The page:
Filmmaker Katie McEntire Wiatt’s inspiring new film, Fly Like a Girl, explores the world of women in aviation through a series of intimate interviews from some of the most legendary women in the industry and the next generation of little girls who are ready to fly.
The heartfelt stories shared by some of the living legends in the field, as well as women just beginning to make a name for themselves, all center around a similar shared struggle. Although airplanes and space shuttles don’t care about your gender, the rest of the world still discriminates against women in aviation. From United States Senator Tammy Duckworth who served as a U.S. Army helicopter pilot sharing her story of being much more limited than her male counterparts in requesting to engage in most military combat, to three-time U.S. national aerobatic champion and inductee of the National Aviation Hall of Fame Patty Wagstaff being told she’d have to work twice as hard so people didn’t dismiss her success as a fluke – this field that has come so far, clearly still has a ways to go.
Through her interviews – even those with younger women of more progressive generations – McEntire Wiatt illuminates the subtle ways women are dissuaded in early education, especially when it comes to STEM subjects. As a former primary school teacher, she witnessed firsthand the defeatist attitudes many young girls possessed, stemming from disparaging comments they’d heard from their parents, teachers and other adults. The fight these women and girls must struggle through to achieve their dreams and the true love affair they all have with flying is truly gripping and inspiring for women of all ages to watch.
I spoke to McEntire Wiatt about how her work as a teacher before fully devoting her time to making films informed the making of Fly Like a Girl. We also spoke about her predictions for the future of filmmaking during the pandemic and what she hopes this film will inspire in young women.
Risa Sarachan: What inspired you to make the film?
Katie McEntire Wiatt: More than ten years ago, I saw Patty Wagstaff fly in an airshow. It was my first time ever hearing the name Patty Wagstaff, and I was blown away by her skill and fearlessness. Patty is an incredibly accomplished pilot and is the first woman to win the US National Aerobatic Championship. I immediately went home and began to research more about Patty and other female aviators. I was dismayed that I did not know more about these remarkable women. I became fascinated by the subject and couldn’t stop learning about it.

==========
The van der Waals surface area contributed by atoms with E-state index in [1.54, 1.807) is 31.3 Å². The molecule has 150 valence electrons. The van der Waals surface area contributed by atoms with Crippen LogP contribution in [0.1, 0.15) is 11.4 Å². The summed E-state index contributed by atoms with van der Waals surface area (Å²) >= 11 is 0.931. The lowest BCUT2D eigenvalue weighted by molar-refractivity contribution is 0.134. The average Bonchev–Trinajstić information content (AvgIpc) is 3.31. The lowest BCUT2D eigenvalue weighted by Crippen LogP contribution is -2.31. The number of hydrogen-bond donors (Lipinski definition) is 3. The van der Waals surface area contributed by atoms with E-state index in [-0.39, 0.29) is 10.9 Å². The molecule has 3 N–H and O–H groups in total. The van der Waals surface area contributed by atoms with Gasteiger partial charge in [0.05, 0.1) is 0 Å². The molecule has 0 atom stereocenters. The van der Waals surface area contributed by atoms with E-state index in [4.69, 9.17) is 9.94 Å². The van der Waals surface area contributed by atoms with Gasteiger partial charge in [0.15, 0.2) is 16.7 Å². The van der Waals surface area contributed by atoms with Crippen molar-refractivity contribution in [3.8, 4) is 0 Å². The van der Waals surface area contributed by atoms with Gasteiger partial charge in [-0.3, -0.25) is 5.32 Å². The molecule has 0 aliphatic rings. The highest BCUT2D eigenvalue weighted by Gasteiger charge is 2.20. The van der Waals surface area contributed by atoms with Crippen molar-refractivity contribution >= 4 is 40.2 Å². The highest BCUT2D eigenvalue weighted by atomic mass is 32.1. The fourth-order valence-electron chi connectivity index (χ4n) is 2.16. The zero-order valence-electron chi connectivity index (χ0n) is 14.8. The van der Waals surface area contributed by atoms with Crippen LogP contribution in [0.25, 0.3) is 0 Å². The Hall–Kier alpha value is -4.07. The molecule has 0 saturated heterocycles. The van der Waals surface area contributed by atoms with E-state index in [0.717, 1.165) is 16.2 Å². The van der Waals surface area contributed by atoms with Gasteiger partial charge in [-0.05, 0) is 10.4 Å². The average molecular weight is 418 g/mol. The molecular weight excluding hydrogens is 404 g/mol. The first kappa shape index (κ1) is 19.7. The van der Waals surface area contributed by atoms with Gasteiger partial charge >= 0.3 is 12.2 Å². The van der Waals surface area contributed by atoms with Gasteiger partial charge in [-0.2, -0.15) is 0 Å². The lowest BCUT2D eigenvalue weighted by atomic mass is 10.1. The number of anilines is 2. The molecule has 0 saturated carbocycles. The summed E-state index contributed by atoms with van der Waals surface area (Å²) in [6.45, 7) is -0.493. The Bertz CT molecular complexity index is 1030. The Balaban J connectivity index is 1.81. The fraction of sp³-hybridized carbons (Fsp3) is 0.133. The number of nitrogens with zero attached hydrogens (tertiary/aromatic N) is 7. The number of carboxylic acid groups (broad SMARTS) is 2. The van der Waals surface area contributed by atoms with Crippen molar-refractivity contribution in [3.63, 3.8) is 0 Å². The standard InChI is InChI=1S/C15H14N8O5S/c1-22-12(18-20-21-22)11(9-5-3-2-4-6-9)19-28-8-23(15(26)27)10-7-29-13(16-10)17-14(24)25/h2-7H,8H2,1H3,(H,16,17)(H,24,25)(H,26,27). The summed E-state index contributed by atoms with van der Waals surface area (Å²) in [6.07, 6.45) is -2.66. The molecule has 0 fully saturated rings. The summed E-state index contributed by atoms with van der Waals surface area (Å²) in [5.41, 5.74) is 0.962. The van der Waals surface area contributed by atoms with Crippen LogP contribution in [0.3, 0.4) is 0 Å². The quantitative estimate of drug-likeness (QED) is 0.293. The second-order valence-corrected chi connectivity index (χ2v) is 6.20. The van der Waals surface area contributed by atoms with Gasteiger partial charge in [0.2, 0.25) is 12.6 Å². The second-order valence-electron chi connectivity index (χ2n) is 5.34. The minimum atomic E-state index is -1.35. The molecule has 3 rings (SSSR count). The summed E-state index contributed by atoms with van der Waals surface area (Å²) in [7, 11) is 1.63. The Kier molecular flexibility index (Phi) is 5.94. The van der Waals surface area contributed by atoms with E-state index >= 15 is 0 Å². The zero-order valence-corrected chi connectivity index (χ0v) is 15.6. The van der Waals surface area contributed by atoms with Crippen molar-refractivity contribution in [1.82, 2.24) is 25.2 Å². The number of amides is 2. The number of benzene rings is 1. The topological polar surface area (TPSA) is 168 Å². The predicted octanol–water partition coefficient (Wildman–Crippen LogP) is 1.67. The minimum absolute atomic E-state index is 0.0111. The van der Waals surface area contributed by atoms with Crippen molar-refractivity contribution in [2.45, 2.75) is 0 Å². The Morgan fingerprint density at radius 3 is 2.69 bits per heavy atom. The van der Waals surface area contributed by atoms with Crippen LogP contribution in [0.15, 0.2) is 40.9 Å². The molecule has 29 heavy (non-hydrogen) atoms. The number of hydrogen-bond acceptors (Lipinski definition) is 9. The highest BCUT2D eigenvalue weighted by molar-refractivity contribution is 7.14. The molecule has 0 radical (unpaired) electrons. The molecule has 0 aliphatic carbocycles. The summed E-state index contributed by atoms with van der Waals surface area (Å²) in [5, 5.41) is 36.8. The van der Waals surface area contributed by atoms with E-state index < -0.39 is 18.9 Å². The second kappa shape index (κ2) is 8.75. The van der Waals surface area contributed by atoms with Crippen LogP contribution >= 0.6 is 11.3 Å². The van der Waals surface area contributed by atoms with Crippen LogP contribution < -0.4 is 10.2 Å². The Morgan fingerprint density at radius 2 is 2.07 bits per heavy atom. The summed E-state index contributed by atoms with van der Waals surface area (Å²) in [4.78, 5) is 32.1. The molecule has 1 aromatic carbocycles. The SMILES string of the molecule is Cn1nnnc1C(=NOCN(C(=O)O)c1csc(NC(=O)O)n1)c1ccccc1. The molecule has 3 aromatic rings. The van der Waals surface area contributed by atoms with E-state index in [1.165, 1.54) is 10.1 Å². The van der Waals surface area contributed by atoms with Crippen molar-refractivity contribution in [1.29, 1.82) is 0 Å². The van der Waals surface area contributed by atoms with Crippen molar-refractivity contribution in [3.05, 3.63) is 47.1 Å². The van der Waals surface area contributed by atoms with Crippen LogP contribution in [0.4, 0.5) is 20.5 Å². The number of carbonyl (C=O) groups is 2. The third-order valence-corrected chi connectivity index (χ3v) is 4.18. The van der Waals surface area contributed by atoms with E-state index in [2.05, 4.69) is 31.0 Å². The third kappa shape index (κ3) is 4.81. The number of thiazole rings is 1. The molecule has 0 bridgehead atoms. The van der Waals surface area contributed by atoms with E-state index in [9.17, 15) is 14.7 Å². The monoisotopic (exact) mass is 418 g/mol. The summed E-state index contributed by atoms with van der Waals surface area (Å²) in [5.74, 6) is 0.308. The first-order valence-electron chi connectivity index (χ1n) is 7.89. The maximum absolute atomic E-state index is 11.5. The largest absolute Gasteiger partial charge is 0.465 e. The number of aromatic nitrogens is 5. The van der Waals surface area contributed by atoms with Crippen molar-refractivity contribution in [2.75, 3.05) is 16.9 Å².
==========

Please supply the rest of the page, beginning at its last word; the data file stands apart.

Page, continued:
Additionally, several years ago, just before her passing, I learned that my maternal grandmother worked in a factory building planes during World War II. She specifically remembers helping make the wings for the planes. I was in awe to learn that my grandmother had done something so remarkable and yet stayed so quiet about it all these years. So often, the stories of women go untold. As a filmmaker and storyteller, I have always wanted to make documentaries. All of these moments sparked an idea to make a film that would bring to light the extraordinary real-life stories of women in aviation and aerospace.
Sarachan: You created this film with the gaze not only of a filmmaker but also of a primary school teacher. What were you seeing first-hand with young women in classroom settings that affected the way you decided to tell this story?
McEntire Wiatt: It was during my time as an elementary school teacher that I first developed the idea for Fly Like a Girl. I saw first hand the gap in confidence young female students felt in the classroom, especially in relation to STEM subjects. I remember one student in particular, she was struggling with a math problem. She said, “Ms. Wiatt, some girls just aren’t good at math.” This student’s statement had a profound effect on me. It reminded me of a math teacher I had in 5th grade who told me, “Some girls, like you, just can’t do math.” That message stuck with me well into adulthood. I couldn’t shake the feeling that this was a very common experience for many young girls. It became a mission of mine to help change this perception in my own classroom, and when I left teaching to go into filmmaking full-time, I wanted to take that message to a wider audience through the documentary.